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Tuesday, May 11, 2004

Let's go back a few days...

6:30 AM, Friday, May 7:
Another day. Ugh. Friday. Dr. Keanu would be going out of town at the end of the work day, and I would be anxious the entire weekend not wanting anyone but him to be a part of the delivery. With nothing to do about it my thoughts turned to Elise. Would I finally see the signs I had been looking for, the signs that reveal impending birth? With my son, I had a few days notice. The signs were there, and it was comforting to know the end of a long pregnancy was coming soon. With Elise, I didn't see any of the signs at all, and it was depressing, because I was ready—readier than ready.

When I woke up on Friday I was thinking about these things when I felt something. Nah, I didn't feel anything. Wishful thinking as usual.


Oh that was something! Aside from the full moon on the 4th, there had been nothing prior to my water breaking that gave me any sense that the end of suffering was near. But here it was! And unlike the trickle with my son, the Hoover Dam broke with Elise. I surfed the amniotic wave all the way down the hall alerting loudly to my husband and son that it was most definitely time. And I was freaking. I don't know that I really ever honestly anticipated that the day would come.

The gushing was such that I worried that Elise's head was not entirely blocking the cervix, which made me worry about cord prolapse, a rare but deadly condition. What does "rare" mean to me, the queen of rare illnesses? I know two people who have had cord accidents involving prolapse and it is heartbreaking. And it didn't help that I had stupidly watched a popular hospital drama on TV the night before that portrayed a main character’s baby dying from a cord accident. So I worried. Which means I got back into bed and refused to get out. My husband threatened that he would call an ambulance if I didn't make my way to the van. Gushing. Terror. I stuck a towel between my legs and crawled to the van, somehow getting in without dropping the cord through.

We went to the emergency room where they put me on a gurney and wheeled me up to labor and delivery. Room six! There they checked me out and assured me that cord prolapse would not be an issue in my case. Feeling relieved, I got up and took a shower. When my water broke with my son I had contractions immediately. I wasn't contracting very regularly or very powerfully with Elise, so the shower actually felt great!

I had eaten a huge bag of organic spinach the previous two nights in a row, and let me convey that spinach, for those who aren't aware, is a natural laxative. 'Nuff said. Except that it was green. Green. Kermit the Frog would have been jealous. Dr. Keanu came in the door as I was coming out of the bathroom.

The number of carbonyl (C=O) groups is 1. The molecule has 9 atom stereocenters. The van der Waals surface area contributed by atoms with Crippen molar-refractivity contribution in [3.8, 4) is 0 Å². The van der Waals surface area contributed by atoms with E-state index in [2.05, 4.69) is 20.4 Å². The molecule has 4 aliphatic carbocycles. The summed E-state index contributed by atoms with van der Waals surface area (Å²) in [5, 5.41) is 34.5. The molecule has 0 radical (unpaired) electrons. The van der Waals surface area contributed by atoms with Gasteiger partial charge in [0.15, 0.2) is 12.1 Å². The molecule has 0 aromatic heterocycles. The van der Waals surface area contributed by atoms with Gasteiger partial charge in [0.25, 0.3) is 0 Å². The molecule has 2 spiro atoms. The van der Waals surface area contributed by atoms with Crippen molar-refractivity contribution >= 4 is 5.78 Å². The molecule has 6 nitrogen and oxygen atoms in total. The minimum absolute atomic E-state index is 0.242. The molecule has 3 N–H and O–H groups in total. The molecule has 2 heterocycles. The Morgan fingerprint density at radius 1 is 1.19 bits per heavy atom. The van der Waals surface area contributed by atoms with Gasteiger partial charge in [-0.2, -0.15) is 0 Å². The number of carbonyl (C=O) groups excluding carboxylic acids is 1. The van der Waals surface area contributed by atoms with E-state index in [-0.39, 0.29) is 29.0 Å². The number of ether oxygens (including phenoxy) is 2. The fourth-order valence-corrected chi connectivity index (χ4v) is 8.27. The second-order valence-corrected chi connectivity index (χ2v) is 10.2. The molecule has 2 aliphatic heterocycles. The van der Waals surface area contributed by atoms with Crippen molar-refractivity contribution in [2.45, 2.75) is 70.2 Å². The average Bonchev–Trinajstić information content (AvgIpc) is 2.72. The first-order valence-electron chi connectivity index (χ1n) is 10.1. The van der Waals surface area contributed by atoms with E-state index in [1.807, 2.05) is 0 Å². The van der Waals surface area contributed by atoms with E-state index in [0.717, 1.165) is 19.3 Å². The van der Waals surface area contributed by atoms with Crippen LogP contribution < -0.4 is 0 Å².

"You'll thank me in a few hours," I said.
"Oh please," said he, "when do I not get pooped on?"
I assured him, "Yes, but if you got pooped on with this poop you wouldn't eat all weekend."
My husband chimed in: "Corn poop would be worse than your nasty ol' spinach poop."
I disagreed: "No way. Corn poop is chunky and solid and you can get away from it. Spinach poop is slimy and green and there is no escape."
"And with that..." said Dr. Keanu as he excused himself from yet another of our family discussions.

Before Dr. Keanu left the room he tried to convince me to start Pitocin. I wanted to wait.
"OK," he reminded, "but I have to leave at the end of my shift 'cause we're going out of town."
I asked him how late he could stay.
"Oh, I'll stay. I'll stay and stay. I will stay as long as it takes! As long as it’s over by 6 P.M.”
"Oh that’s lovely," says I.
"Well," he rebutted, "I'll stay as long as I can without risking divorce!"
I told him he had a choice:
"Look, you can get divorced or you can get killed. Take your pick."
He agreed that maybe he should at least consider staying.

I dilated to 6 cm without drugs. I asked for a birthing ball. This thing rocks. Literally. It's a big ball you sit on and it takes the pressure off your muscles and tailbone, etc. You can rock, bounce, whatever. It opens up the pelvic floor muscles and just relieves the pain of contractions very efficiently. I know, because they made me get in the bed once while I was contracting, and as we say in the South, I like to have died. "Get me back on the ball!"

After about 6 cm all bets were off. Drugs, gimmie drugs. I knew I could do it if I had to or wanted to, but I didn't have to, and I certainly didn't want to. I asked for an epidural and in the meantime some Stadol. Honeychile, that junk 'bout knocked me out. I didn't even get the full dose and down I went. Almost passed out on the nurse, but she got me to the bed before I zonked out. She was knuckle-rubbing my chest, the whole nine yards. My abnormal reaction shocked her a little. My husband explained how sensitive I can be to pharmaceutical intervention. I don't remember much after that. About an hour or so is gone. If I got confabulatory, I don't even want to think about what I may have said.

At some point the anesthesiologist came in and placed the epidural. I remember not being numb and feeling the line going into my spinal space between the vertebrae. It felt very eerie and uncomfortably deep. I jumped. He gave me more numby and re-did it. Perfect—EXCEPT that it went up instead of down: my boobs were numb. My boobs were not having a baby.

The epidural didn't get into my lungs so I didn't have to be tubed, thank God. But the epidural didn't get to my cookie either. I felt everything.

Pregnant women will tell you that the urge to push out a baby is like taking the biggest poop of your life. They're lying. It doesn't feel like that at all. It feels like someone has stuffed a watermelon down your throat and is pushing it out through the other end whether you like it or not, whether you're ready or not. By the time it gets to the "outfield" it feels like it is ripping you in half, peeling you like an orange, and someone else is holding you down saying, "You can't breathe until you push this thing out, and you can’t push it out unless you breathe!" At least, that’s what it feels like to me.

I got cliché near the end of it, feeling that I just couldn't do it anymore. "Yes you can," doctor, student and family lied. They told me over and over how near she was to being born, how close it was to being over.

"Two more contractions," Dr. Keanu said, as I pooped green spinach on him anyway.
"That's what you said 20 contractions ago!" I yelled in fury.
"Look," he said, "if you don't believe me reach down and feel her big ol' head."
I barked back, "I'm going to reach down and feel your big ol' head if you don't get her out of me now!"